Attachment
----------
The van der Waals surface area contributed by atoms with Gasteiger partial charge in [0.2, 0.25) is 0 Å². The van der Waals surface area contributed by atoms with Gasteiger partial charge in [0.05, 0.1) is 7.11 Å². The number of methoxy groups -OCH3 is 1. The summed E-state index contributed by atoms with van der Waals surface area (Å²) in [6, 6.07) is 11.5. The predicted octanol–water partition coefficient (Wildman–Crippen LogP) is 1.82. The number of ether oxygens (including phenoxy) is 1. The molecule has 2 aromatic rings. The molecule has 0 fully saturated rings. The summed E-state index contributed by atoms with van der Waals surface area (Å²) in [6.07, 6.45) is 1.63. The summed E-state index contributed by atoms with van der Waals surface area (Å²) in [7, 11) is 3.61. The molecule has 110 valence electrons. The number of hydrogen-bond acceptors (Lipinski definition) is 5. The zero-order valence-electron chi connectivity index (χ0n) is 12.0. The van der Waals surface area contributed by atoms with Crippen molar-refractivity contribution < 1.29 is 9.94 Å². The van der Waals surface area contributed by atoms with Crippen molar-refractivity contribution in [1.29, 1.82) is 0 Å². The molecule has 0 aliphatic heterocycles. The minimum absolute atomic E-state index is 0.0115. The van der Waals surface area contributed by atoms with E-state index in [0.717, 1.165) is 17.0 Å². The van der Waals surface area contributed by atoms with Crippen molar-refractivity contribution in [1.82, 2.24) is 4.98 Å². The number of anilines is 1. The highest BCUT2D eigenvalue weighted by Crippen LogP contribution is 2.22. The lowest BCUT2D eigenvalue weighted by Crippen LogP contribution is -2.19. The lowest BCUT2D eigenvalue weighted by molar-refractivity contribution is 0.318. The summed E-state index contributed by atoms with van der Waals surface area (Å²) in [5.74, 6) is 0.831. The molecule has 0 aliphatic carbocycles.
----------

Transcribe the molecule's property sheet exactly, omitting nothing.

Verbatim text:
The van der Waals surface area contributed by atoms with Gasteiger partial charge in [0.2, 0.25) is 0 Å². The van der Waals surface area contributed by atoms with Gasteiger partial charge in [0.05, 0.1) is 7.11 Å². The number of methoxy groups -OCH3 is 1. The summed E-state index contributed by atoms with van der Waals surface area (Å²) in [6, 6.07) is 11.5. The predicted octanol–water partition coefficient (Wildman–Crippen LogP) is 1.82. The number of ether oxygens (including phenoxy) is 1. The molecule has 2 aromatic rings. The molecule has 0 fully saturated rings. The summed E-state index contributed by atoms with van der Waals surface area (Å²) in [6.07, 6.45) is 1.63. The summed E-state index contributed by atoms with van der Waals surface area (Å²) in [7, 11) is 3.61. The molecule has 110 valence electrons. The number of hydrogen-bond acceptors (Lipinski definition) is 5. The zero-order valence-electron chi connectivity index (χ0n) is 12.0. The van der Waals surface area contributed by atoms with Crippen molar-refractivity contribution < 1.29 is 9.94 Å². The van der Waals surface area contributed by atoms with Crippen molar-refractivity contribution in [1.29, 1.82) is 0 Å². The molecule has 0 aliphatic heterocycles. The minimum absolute atomic E-state index is 0.0115. The van der Waals surface area contributed by atoms with E-state index in [0.717, 1.165) is 17.0 Å². The van der Waals surface area contributed by atoms with Crippen molar-refractivity contribution in [1.82, 2.24) is 4.98 Å². The number of anilines is 1. The highest BCUT2D eigenvalue weighted by Crippen LogP contribution is 2.22. The lowest BCUT2D eigenvalue weighted by Crippen LogP contribution is -2.19. The lowest BCUT2D eigenvalue weighted by molar-refractivity contribution is 0.318. The summed E-state index contributed by atoms with van der Waals surface area (Å²) in [5.74, 6) is 0.831. The molecule has 0 aliphatic carbocycles.